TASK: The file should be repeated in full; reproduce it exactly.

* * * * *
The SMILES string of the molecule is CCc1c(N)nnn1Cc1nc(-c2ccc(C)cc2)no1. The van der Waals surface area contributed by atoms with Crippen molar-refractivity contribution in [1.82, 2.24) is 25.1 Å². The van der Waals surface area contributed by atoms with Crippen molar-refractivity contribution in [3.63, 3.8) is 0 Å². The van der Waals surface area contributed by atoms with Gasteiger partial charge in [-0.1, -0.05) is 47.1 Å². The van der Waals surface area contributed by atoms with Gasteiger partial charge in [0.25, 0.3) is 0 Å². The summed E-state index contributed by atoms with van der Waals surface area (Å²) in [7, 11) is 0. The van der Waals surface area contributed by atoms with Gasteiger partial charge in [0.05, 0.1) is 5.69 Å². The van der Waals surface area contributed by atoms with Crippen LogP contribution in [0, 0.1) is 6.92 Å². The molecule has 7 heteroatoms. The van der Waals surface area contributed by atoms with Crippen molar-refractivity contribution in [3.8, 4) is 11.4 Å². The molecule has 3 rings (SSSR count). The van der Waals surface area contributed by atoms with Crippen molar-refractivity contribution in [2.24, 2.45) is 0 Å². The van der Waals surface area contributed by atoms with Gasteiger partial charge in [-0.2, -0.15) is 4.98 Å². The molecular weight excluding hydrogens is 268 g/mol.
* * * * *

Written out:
The SMILES string of the molecule is CCc1c(N)nnn1Cc1nc(-c2ccc(C)cc2)no1. The van der Waals surface area contributed by atoms with Crippen molar-refractivity contribution in [1.82, 2.24) is 25.1 Å². The van der Waals surface area contributed by atoms with Crippen molar-refractivity contribution in [3.63, 3.8) is 0 Å². The van der Waals surface area contributed by atoms with Gasteiger partial charge in [-0.1, -0.05) is 47.1 Å². The van der Waals surface area contributed by atoms with Gasteiger partial charge in [0.25, 0.3) is 0 Å². The summed E-state index contributed by atoms with van der Waals surface area (Å²) in [7, 11) is 0. The van der Waals surface area contributed by atoms with Gasteiger partial charge in [0.05, 0.1) is 5.69 Å². The van der Waals surface area contributed by atoms with Crippen LogP contribution in [0, 0.1) is 6.92 Å². The molecule has 7 heteroatoms. The van der Waals surface area contributed by atoms with Crippen molar-refractivity contribution in [3.8, 4) is 11.4 Å². The molecule has 3 rings (SSSR count). The van der Waals surface area contributed by atoms with Crippen molar-refractivity contribution in [2.24, 2.45) is 0 Å². The van der Waals surface area contributed by atoms with Gasteiger partial charge in [-0.2, -0.15) is 4.98 Å². The molecular weight excluding hydrogens is 268 g/mol.